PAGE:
Morgan Stanley has already compensated the investors, agreed to pay fines of pounds 240,000, and insists it has tightened internal controls in its private finance division. All well and good.
But one worrying aspect of the affair still persists at Morgan Stanley and, as far as I know, every other London-based investment bank which runs discretionary accounts for private clients. This is that the bank continues to act as the counter-party in derivatives transactions conducted on behalf of clients. In other words, it handles both sides of the deal.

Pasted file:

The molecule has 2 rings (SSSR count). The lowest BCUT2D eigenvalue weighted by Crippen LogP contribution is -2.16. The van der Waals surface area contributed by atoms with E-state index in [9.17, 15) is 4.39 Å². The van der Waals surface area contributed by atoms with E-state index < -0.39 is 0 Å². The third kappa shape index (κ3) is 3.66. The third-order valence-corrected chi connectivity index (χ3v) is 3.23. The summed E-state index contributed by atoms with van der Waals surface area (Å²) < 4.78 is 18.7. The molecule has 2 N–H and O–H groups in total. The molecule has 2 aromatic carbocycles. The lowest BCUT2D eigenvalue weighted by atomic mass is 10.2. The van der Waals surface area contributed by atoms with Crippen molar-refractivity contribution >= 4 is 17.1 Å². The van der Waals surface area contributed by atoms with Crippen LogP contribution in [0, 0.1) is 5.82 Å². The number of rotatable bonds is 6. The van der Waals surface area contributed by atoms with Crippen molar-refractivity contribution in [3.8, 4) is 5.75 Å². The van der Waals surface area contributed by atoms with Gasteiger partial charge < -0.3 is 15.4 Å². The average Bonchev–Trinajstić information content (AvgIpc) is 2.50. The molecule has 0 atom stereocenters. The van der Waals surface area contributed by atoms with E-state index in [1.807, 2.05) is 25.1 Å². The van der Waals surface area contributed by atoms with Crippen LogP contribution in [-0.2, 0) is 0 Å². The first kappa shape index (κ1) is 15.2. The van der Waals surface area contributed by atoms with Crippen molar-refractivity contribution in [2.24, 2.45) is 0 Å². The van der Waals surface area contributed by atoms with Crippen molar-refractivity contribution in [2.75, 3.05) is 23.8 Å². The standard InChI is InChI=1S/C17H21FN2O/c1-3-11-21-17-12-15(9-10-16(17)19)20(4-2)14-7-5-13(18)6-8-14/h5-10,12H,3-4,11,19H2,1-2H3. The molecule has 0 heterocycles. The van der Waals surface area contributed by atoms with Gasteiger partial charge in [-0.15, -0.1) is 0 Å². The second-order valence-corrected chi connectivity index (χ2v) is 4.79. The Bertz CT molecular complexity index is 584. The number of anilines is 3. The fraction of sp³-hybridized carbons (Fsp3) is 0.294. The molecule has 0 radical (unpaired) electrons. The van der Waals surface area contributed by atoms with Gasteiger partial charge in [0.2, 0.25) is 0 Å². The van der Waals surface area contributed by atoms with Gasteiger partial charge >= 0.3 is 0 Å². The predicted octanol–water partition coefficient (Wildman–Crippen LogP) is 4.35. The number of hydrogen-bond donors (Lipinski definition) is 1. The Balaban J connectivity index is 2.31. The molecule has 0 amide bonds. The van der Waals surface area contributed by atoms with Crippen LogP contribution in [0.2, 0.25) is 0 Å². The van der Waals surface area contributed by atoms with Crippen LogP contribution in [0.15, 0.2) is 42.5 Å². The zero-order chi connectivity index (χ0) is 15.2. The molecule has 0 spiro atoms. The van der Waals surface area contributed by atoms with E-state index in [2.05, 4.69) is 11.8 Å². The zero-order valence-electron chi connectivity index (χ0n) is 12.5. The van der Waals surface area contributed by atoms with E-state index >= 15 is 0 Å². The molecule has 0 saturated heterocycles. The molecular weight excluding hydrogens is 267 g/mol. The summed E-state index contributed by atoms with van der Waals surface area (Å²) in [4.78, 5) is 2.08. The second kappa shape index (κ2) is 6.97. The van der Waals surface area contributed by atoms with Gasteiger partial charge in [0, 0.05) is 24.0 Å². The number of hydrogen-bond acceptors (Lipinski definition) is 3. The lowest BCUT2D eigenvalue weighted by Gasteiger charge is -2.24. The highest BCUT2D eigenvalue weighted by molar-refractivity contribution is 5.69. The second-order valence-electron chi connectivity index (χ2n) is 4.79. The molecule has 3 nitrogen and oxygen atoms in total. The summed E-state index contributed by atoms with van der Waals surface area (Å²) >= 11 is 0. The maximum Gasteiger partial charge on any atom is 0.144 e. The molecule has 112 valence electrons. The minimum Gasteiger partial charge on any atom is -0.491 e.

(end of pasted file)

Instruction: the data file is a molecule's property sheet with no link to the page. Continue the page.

The conflict of interest is blatant. It's the equivalent of handing your money over to a bookie, asking him to decide which bets to place with himself and letting him choose the odds. It isn't allowed in Morgan Stanley's home country of the US. It shouldn't be allowed here.Reuse content